By Mark Reynolds
WARWICK — Standing next to union representatives for some federal workers, all four of the state’s federal lawmakers on Monday called for President Donald Trump and other Republicans to take action to end the longest U.S. government shutdown in American history.
The larger group and U.S. Sheldon Whitehouse’s references to the famous groundhog known as “Punxsutawney Phil” helped distinguish Monday’s presser from a similar event staged exactly a week before on Jan. 7.
Whitehouse set out to ratchet up pressure on the Republican majority leader in the U.S. Senate, Sen. Mitch McConnell of Kentucky, accusing McConnell of abetting the shutdown by refusing to introduce bipartisan spending bills to the floor of the Senate, where he says the legislation would win passage and end the shutdown.
“But we haven’t seen much of leader McConnell,” Whitehouse said during the news conference in a meeting room at T.F. Green Airport. “He’s become the `Punxsutawney Phil’ of the shutdown crisis. Down in his groundhog hole refusing to do anything, refusing to call up bills. And it’s time for our Republican colleagues to root him out of his hole before we get to actual Groundhog Day and let the Senate do its business.”
U.S. Rep. David Cicilline suggested that the shutdown is a political stunt that aims to, in part, distract the public’s attention away from various problems that have confronted the administration, including the resignation of Secretary of Defense James N. Mattis and recent developments in the investigation of Special Counsel Robert Mueller.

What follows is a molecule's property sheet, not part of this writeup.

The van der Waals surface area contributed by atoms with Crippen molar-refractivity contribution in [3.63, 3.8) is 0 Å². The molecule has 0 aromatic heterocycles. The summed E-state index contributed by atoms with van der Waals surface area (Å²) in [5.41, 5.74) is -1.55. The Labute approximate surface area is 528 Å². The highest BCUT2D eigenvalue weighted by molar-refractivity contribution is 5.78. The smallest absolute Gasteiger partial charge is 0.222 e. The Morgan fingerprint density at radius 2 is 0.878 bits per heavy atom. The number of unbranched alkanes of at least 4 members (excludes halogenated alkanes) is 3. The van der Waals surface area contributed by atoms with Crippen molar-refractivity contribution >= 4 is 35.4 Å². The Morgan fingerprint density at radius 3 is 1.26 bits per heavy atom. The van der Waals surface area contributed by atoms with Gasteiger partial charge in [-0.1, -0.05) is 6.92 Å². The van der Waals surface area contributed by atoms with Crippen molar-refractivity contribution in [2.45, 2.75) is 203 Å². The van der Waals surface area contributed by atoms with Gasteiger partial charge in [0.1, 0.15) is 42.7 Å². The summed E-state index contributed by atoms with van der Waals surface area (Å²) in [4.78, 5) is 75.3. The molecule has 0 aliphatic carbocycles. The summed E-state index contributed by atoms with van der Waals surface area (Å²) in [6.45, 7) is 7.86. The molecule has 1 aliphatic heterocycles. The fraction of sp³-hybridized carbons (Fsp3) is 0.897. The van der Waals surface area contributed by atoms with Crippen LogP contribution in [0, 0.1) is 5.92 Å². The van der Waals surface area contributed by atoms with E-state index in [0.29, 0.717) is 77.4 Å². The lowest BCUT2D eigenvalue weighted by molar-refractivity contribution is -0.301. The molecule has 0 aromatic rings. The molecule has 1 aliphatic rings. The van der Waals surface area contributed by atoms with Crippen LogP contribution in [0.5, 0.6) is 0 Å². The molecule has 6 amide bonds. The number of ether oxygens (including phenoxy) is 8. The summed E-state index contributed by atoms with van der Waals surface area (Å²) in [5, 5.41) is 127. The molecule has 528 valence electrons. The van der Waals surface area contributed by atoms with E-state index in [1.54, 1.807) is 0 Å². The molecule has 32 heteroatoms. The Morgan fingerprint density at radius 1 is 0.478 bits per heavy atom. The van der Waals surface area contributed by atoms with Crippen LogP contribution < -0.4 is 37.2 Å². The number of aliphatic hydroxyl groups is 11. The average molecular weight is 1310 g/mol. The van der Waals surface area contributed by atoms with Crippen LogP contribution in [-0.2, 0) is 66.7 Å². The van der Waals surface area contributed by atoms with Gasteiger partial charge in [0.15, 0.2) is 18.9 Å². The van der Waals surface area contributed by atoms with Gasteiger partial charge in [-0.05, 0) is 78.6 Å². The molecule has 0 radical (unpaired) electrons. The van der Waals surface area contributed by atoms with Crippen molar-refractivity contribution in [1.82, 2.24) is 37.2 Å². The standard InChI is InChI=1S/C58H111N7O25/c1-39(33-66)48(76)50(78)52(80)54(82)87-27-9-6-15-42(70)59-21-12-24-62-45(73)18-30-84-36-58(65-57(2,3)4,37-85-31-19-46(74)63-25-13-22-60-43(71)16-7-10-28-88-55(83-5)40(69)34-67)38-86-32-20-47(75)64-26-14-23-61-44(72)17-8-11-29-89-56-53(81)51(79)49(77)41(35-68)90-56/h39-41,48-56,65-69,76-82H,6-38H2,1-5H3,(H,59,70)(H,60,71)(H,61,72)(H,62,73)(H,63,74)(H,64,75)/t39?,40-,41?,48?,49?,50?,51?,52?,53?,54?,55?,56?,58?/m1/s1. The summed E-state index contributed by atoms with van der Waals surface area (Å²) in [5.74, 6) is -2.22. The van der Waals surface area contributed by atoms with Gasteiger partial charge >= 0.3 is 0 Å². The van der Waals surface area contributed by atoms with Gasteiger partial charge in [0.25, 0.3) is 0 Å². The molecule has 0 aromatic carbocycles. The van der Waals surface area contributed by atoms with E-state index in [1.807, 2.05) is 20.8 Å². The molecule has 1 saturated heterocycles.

“It’s time the Senate Republican leadership recognizes they don’t work for the president of the United States,” Cicilline said.
Alerted to Whitehouse’s “Punxsutawney Phil” comments, a spokesman for McConnell, David Popp, said that McConnell has “spoken extensively” about the shutdown. Also, both McConnell and New York Democrat Sen. Chuck Schumer, have both stated publicly that “there will be no more votes on this issue until there is an agreement between Democrats, Republicans and the White House,” Popp said.
U.S. Rep. James Langevin talked about two milestones in the crisis over the weekend: federal workers missing their paycheck on Friday and the shutdown becoming the longest such closure in history.
The president of the air traffic controllers’ union, Peter Geddis, said the shutdown has impeded the badly needed hiring and training of controllers at a time when the country has hit a 30-year low point in employment.
The shutdown “will only exasperate a staffing crisis,” creating more flight delays, said Geddis who is president of the local unit of the National Air Traffic Controllers Association.
Air traffic controllers, Geddis said, have not been paid for their work during the shutdown and are facing hardships as they log shifts without assistance from non-essential employees who are not working at all during the shutdown.
For rhetorical effect, Frank Womack, a representative of the American Federation of Government Employees, asked a question: Why should employees be forced to deplete their meager savings now?
“On behalf of those folks who still come to work like they’re supposed to, I would like President Trump to open the government full time,” Womack said.
George Nee, president of the Rhode Island AFL-CIO, referred to the shutdown as “self-imposed,” saying that it is the consequence of a “selfish and illogical strategy” by Trump.
Nee drew a contrast between the president’s politics on the shutdown, which he likened to the behavior of a “petulant child,” and the work of federal employees who are staying on the job “out of a sense of responsibility and commitment.”
“This is beyond comprehension that we could be in this kind of a situation,” Nee said.
At the back of the room, an officer wearing the royal blue uniform of the U.S. Transportation Safety Agency, David G. Langlais, had just experienced his first weekend without a paycheck. On Friday, he had searched for a part-time job, he said, adding that he lives “paycheck to paycheck” and he worries about coworkers who are concerned with feeding young children.
“I just hope they come to some form of agreement and open the government back up,” Langlais said.